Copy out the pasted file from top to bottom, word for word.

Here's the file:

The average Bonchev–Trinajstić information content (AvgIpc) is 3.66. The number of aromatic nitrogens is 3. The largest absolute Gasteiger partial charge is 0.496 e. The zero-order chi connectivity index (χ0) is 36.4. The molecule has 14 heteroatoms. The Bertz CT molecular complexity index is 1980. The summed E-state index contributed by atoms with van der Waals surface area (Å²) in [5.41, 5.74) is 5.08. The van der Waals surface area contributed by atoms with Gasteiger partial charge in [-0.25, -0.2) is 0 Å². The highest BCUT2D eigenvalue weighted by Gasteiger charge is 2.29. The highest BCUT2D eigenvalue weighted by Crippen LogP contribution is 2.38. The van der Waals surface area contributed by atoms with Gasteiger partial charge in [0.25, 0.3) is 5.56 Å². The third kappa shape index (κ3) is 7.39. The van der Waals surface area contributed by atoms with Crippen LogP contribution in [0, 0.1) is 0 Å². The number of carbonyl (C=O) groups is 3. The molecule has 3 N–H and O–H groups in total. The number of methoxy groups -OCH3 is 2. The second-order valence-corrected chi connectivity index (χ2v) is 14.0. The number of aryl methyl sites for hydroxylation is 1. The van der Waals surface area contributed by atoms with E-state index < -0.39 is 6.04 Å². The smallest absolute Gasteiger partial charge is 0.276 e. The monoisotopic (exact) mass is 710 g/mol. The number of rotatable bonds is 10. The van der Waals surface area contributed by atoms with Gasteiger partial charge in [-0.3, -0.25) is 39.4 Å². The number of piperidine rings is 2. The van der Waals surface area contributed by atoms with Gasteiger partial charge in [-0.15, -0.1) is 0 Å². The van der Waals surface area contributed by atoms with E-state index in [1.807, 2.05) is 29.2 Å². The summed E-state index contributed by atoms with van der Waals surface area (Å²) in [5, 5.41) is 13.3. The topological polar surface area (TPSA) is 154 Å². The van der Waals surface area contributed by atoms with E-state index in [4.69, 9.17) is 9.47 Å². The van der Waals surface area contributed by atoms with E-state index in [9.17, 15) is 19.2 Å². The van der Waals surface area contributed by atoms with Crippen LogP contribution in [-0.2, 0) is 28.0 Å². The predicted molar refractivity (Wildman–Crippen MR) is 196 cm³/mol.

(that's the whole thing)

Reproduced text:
The average Bonchev–Trinajstić information content (AvgIpc) is 3.66. The number of aromatic nitrogens is 3. The largest absolute Gasteiger partial charge is 0.496 e. The zero-order chi connectivity index (χ0) is 36.4. The molecule has 14 heteroatoms. The Bertz CT molecular complexity index is 1980. The summed E-state index contributed by atoms with van der Waals surface area (Å²) in [5.41, 5.74) is 5.08. The van der Waals surface area contributed by atoms with Gasteiger partial charge in [-0.25, -0.2) is 0 Å². The highest BCUT2D eigenvalue weighted by Gasteiger charge is 2.29. The highest BCUT2D eigenvalue weighted by Crippen LogP contribution is 2.38. The van der Waals surface area contributed by atoms with Gasteiger partial charge in [0.25, 0.3) is 5.56 Å². The third kappa shape index (κ3) is 7.39. The van der Waals surface area contributed by atoms with Crippen LogP contribution in [0, 0.1) is 0 Å². The number of carbonyl (C=O) groups is 3. The molecule has 3 N–H and O–H groups in total. The number of methoxy groups -OCH3 is 2. The second-order valence-corrected chi connectivity index (χ2v) is 14.0. The number of aryl methyl sites for hydroxylation is 1. The van der Waals surface area contributed by atoms with E-state index < -0.39 is 6.04 Å². The smallest absolute Gasteiger partial charge is 0.276 e. The monoisotopic (exact) mass is 710 g/mol. The number of rotatable bonds is 10. The van der Waals surface area contributed by atoms with Gasteiger partial charge in [-0.3, -0.25) is 39.4 Å². The number of piperidine rings is 2. The van der Waals surface area contributed by atoms with Gasteiger partial charge in [-0.15, -0.1) is 0 Å². The van der Waals surface area contributed by atoms with E-state index in [1.807, 2.05) is 29.2 Å². The summed E-state index contributed by atoms with van der Waals surface area (Å²) in [5, 5.41) is 13.3. The topological polar surface area (TPSA) is 154 Å². The van der Waals surface area contributed by atoms with E-state index in [4.69, 9.17) is 9.47 Å². The van der Waals surface area contributed by atoms with E-state index in [9.17, 15) is 19.2 Å². The van der Waals surface area contributed by atoms with Crippen LogP contribution in [-0.2, 0) is 28.0 Å². The predicted molar refractivity (Wildman–Crippen MR) is 196 cm³/mol.